Credit is a privilege

Greene Florist has managed to survive 30 years of ups and downs in the economy, changes in buying habits, a major recession or two, a split, and 3 moves.  That all didn't happen by chance.  There has been a lot of hard work and adherence to sound business principles that have attributed to the business longevity.  I have been privileged to have several clients who over the years have remained loyal and regular.  While most business these days is transacted by credit card, these loyal regulars enjoy the privileges of house accounts.  

Today I had to sever ties with a business client who abused those privileges.  I am long-suffering and patient, but when past-due notices are mailed out month after month, phone calls made, assurances given of payment on the way, and still no money, I thought it best to part ways.  

I have gone the small-claims court route and found it to be a waste of time.  You gather the evidence, compile all the proof, go before a judge, only to be told the defendant didn't show up, or you wait, make many more appearances, and finally be told by the judge there is nothing you can do.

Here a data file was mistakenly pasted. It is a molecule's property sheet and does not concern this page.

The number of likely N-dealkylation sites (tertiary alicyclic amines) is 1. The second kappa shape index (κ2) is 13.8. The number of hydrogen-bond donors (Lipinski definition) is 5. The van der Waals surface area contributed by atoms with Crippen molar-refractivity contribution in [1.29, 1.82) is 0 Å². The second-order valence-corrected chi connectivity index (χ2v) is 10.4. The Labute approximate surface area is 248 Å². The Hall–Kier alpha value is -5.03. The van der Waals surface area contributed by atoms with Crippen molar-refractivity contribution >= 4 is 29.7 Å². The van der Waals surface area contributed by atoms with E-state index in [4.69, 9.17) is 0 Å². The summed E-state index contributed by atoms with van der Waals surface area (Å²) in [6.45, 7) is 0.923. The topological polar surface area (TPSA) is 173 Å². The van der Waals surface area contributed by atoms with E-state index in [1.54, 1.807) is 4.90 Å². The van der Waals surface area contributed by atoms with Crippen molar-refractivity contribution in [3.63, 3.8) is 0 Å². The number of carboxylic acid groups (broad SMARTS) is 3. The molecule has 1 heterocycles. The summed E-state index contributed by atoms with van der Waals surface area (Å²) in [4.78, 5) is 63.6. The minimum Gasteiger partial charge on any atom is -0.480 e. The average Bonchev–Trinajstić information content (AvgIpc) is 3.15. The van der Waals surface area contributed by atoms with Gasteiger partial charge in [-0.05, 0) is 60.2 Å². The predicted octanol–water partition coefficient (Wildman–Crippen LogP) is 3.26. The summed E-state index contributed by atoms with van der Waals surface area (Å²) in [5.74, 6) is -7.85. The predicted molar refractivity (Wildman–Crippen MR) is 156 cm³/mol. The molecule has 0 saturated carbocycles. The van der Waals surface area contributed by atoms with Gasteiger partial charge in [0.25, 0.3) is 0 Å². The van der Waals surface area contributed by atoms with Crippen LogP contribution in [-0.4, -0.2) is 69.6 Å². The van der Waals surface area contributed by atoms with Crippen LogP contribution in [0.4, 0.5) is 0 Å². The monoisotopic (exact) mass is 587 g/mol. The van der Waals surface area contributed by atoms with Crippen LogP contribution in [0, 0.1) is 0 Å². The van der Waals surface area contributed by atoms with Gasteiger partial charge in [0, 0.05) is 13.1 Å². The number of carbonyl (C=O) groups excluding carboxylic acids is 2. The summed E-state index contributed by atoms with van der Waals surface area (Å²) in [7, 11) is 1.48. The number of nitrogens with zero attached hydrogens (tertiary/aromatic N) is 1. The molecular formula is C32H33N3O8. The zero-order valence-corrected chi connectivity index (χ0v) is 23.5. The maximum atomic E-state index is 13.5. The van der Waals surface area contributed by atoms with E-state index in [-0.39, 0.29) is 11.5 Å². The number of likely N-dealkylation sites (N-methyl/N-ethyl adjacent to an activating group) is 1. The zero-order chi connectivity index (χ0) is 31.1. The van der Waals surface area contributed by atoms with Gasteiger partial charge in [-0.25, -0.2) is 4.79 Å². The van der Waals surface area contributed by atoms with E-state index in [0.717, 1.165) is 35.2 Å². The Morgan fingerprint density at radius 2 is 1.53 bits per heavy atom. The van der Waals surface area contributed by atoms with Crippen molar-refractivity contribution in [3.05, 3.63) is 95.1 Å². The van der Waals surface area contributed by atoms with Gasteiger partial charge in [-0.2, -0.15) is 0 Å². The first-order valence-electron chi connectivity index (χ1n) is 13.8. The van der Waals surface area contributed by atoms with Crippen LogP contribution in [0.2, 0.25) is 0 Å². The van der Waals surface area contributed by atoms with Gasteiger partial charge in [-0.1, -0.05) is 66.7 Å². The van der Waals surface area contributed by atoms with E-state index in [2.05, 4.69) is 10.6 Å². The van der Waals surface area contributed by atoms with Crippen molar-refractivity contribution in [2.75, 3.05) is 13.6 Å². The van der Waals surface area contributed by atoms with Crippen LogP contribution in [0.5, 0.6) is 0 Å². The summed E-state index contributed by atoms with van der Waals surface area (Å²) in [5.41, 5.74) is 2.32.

The company in arrears has not been hit by the shifts in the economy--in fact they are in several states and have ties with the construction industry, which seems to be doing quite well.

To all my faithful clients who understand I am a small business, and they never abuse the system, I say thank you.  I could not do business without you.  But to the 1-2% who don't take this responsibility seriously, I have no problem saying goodbye.